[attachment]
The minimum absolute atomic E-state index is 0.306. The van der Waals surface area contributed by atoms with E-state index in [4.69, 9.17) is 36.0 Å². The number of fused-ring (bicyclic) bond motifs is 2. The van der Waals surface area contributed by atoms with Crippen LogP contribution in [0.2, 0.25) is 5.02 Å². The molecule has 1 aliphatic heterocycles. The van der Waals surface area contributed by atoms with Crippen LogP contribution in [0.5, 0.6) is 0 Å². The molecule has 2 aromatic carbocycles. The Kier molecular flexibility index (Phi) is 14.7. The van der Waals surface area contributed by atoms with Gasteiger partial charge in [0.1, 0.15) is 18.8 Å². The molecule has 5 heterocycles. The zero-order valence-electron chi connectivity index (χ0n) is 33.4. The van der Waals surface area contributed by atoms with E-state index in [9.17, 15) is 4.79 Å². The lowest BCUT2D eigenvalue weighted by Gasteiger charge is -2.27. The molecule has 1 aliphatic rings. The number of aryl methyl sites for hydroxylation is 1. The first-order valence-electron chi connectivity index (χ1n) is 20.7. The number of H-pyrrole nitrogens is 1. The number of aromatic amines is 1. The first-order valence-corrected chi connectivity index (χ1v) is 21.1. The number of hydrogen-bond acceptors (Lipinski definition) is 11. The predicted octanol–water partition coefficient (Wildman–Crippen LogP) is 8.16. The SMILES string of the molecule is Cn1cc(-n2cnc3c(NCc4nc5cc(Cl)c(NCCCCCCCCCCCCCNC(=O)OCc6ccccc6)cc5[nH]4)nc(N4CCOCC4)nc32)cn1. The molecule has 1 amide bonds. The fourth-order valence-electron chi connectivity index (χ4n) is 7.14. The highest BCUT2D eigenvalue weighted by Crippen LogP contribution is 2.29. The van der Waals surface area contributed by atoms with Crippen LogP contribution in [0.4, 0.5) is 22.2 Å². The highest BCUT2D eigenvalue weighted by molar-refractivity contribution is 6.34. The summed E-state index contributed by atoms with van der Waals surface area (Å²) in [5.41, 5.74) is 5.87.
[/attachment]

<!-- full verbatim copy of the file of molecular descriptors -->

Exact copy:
The minimum absolute atomic E-state index is 0.306. The van der Waals surface area contributed by atoms with E-state index in [4.69, 9.17) is 36.0 Å². The number of fused-ring (bicyclic) bond motifs is 2. The van der Waals surface area contributed by atoms with Crippen LogP contribution in [0.2, 0.25) is 5.02 Å². The molecule has 1 aliphatic heterocycles. The van der Waals surface area contributed by atoms with Crippen LogP contribution in [0.5, 0.6) is 0 Å². The molecule has 2 aromatic carbocycles. The Kier molecular flexibility index (Phi) is 14.7. The van der Waals surface area contributed by atoms with Gasteiger partial charge in [0.1, 0.15) is 18.8 Å². The molecule has 5 heterocycles. The zero-order valence-electron chi connectivity index (χ0n) is 33.4. The van der Waals surface area contributed by atoms with E-state index in [9.17, 15) is 4.79 Å². The lowest BCUT2D eigenvalue weighted by Gasteiger charge is -2.27. The molecule has 1 aliphatic rings. The number of aryl methyl sites for hydroxylation is 1. The first-order valence-electron chi connectivity index (χ1n) is 20.7. The number of H-pyrrole nitrogens is 1. The number of aromatic amines is 1. The first-order valence-corrected chi connectivity index (χ1v) is 21.1. The number of hydrogen-bond acceptors (Lipinski definition) is 11. The predicted octanol–water partition coefficient (Wildman–Crippen LogP) is 8.16. The SMILES string of the molecule is Cn1cc(-n2cnc3c(NCc4nc5cc(Cl)c(NCCCCCCCCCCCCCNC(=O)OCc6ccccc6)cc5[nH]4)nc(N4CCOCC4)nc32)cn1. The molecule has 1 amide bonds. The fourth-order valence-electron chi connectivity index (χ4n) is 7.14. The highest BCUT2D eigenvalue weighted by Crippen LogP contribution is 2.29. The van der Waals surface area contributed by atoms with Crippen LogP contribution in [0.4, 0.5) is 22.2 Å². The highest BCUT2D eigenvalue weighted by molar-refractivity contribution is 6.34. The summed E-state index contributed by atoms with van der Waals surface area (Å²) in [5.41, 5.74) is 5.87.